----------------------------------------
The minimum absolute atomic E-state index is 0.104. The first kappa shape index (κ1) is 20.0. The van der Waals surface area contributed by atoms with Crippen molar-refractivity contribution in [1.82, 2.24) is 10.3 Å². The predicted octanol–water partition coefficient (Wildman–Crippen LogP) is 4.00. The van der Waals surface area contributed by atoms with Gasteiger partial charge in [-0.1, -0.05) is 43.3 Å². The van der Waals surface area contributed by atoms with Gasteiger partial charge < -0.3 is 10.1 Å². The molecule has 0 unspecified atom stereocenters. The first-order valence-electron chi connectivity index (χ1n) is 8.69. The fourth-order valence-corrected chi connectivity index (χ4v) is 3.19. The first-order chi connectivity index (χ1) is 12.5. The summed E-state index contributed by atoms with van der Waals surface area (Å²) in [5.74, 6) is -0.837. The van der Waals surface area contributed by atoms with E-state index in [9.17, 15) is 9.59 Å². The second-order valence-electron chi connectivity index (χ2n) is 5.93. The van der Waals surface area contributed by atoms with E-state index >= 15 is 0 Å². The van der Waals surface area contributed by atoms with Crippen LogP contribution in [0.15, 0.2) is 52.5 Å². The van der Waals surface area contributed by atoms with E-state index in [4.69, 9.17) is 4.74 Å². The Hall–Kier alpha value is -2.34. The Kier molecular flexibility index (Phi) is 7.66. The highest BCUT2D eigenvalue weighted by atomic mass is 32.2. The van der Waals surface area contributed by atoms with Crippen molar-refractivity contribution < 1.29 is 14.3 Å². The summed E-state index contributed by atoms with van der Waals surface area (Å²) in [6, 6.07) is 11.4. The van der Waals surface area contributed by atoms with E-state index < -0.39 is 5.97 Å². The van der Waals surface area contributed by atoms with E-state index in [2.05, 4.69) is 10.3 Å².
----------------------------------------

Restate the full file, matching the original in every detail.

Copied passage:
The minimum absolute atomic E-state index is 0.104. The first kappa shape index (κ1) is 20.0. The van der Waals surface area contributed by atoms with Crippen molar-refractivity contribution in [1.82, 2.24) is 10.3 Å². The predicted octanol–water partition coefficient (Wildman–Crippen LogP) is 4.00. The van der Waals surface area contributed by atoms with Gasteiger partial charge in [-0.1, -0.05) is 43.3 Å². The van der Waals surface area contributed by atoms with Gasteiger partial charge < -0.3 is 10.1 Å². The molecule has 0 unspecified atom stereocenters. The first-order valence-electron chi connectivity index (χ1n) is 8.69. The fourth-order valence-corrected chi connectivity index (χ4v) is 3.19. The first-order chi connectivity index (χ1) is 12.5. The summed E-state index contributed by atoms with van der Waals surface area (Å²) in [5.74, 6) is -0.837. The van der Waals surface area contributed by atoms with E-state index in [9.17, 15) is 9.59 Å². The second-order valence-electron chi connectivity index (χ2n) is 5.93. The van der Waals surface area contributed by atoms with E-state index >= 15 is 0 Å². The van der Waals surface area contributed by atoms with Crippen LogP contribution in [0.15, 0.2) is 52.5 Å². The van der Waals surface area contributed by atoms with E-state index in [4.69, 9.17) is 4.74 Å². The Hall–Kier alpha value is -2.34. The Kier molecular flexibility index (Phi) is 7.66. The highest BCUT2D eigenvalue weighted by atomic mass is 32.2. The van der Waals surface area contributed by atoms with Crippen molar-refractivity contribution < 1.29 is 14.3 Å². The summed E-state index contributed by atoms with van der Waals surface area (Å²) in [6, 6.07) is 11.4. The van der Waals surface area contributed by atoms with E-state index < -0.39 is 5.97 Å². The van der Waals surface area contributed by atoms with E-state index in [2.05, 4.69) is 10.3 Å².